Taro planter Lui’s grief for his dead wife is blighting his life and crops. A widow, Malia, is bound by anger to the grave of her abusive husband, as the rising sea slowly drowns it. When Lui and Malia meet by chance, he’s provided with a path from his hurt. Filmed in Samoan on the island of Upolu, and directed by Samoan-born Tusi Tamasese, the short is a fable-like meditation on communion, cooking and sacred places. It was selected for the Clermont-Ferrand and Hawaii film festivals, and was the precursor to Tamasese’s Venice-selected debut feature, The Orator.
In this 2012 short film, young Samoan Kiwi Suni (Beulah Koale) has to choose between his family — and its traditional values — and gang life. His wayward cousin pressures him towards the gang. Ōtara actor Koale had a breakout role in short film Manurewa (2010), and would go on to star in feature The Last Saint, before winning roles in America (Hawaii Five-O). Suni Man was directed, written and produced by Hamish Mortland, inspired by a true story he heard from a schoolmate. The film screened as an education resource in South Auckland community centres.
Peter Rowley was in his early 20s when David McPhail asked him to audition for new comedy show A Week of It. Rowley talks in this Funny As interview about his long career, performing with Billy T James, and other subjects, including: Working as a stage manager at Christchurch's Court Theatre, before getting his break on A Week of It in 1977 — "It was just sensational, and it was groundbreaking" First meeting Billy T James in a corridor, and clicking with him straight away Giving up stand-up comedy in Australia to write and act in The Billy T James Show, and moving into Billy's house to write the series Hanging out of a helicopter for The Billy T James Show, and having "the most fun a guy could ever have" on accidents will happen comedy Letter to Blanchy Being a "bit difficult" while co-starring on comedy Pete and Pio in the 1990s Wearing an $8,000 wig for 2018 movie Mortal Engines (in which he played a slave trader) Note: For more on Billy T, check out this Funny As interview with Rowley and Billy T's former minder Rick Harris.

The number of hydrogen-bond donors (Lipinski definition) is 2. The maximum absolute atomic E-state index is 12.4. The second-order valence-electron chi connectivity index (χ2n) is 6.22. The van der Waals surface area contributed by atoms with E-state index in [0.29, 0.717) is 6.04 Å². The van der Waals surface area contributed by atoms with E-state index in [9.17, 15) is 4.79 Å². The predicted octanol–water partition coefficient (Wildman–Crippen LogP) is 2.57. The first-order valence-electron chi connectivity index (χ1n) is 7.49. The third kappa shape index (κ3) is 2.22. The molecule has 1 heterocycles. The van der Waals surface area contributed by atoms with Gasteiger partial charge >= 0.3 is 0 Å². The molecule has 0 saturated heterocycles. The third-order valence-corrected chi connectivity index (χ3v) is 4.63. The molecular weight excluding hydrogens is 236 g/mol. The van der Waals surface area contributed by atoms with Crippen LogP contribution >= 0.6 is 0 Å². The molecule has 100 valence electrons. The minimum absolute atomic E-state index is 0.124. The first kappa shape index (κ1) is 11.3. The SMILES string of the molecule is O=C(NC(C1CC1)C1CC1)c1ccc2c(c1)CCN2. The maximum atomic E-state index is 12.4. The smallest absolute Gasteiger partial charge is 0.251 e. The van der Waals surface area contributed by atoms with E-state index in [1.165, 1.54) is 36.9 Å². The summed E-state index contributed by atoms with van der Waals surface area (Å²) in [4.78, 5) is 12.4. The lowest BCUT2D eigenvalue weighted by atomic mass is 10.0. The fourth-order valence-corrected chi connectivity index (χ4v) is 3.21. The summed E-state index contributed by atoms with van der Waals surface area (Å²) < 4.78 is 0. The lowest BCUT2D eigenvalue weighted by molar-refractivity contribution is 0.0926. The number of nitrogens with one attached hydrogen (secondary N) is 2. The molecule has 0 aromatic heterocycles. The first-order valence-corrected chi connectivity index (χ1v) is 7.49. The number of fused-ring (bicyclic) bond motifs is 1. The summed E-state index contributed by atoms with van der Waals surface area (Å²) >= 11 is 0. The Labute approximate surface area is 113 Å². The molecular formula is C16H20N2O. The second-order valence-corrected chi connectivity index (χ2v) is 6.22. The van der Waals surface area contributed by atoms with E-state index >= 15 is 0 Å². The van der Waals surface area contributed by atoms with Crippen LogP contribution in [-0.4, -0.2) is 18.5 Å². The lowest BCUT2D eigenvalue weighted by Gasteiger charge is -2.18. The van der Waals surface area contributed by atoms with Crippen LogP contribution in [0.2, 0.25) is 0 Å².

Attitude is a weekly series that addresses the issues and interests of people living with a disability. The high energy series launched in 2008, with a strong thread of advocacy journalism. Attitude has a number of team members who themselves have a disability, including all the onscreen researcher/reporters. Much of Attitude's content has been loaded onto online hub Attitude Live, which launched in 2013 and later beat 86 countries to win a World Summit Award in the 'inclusion and empowerment' category — plus praise for digital innovation.
Private Journeys / Public Signposts turns the camera on photographer Ans Westra. Dutch emigree Westra has captured iconic images of New Zealanders since the late 1950s, expressively observing Aotearoa societal changes, particularly Māori urban drift. This film explores her remarkable life and work, and includes commentary from family and friends, fellow photographers, and colleagues, as well as discussion of the Washday at the Pa controversy. Luit Bieringa, curator of Westra's retrospective photo exhibition, directed the film, his first.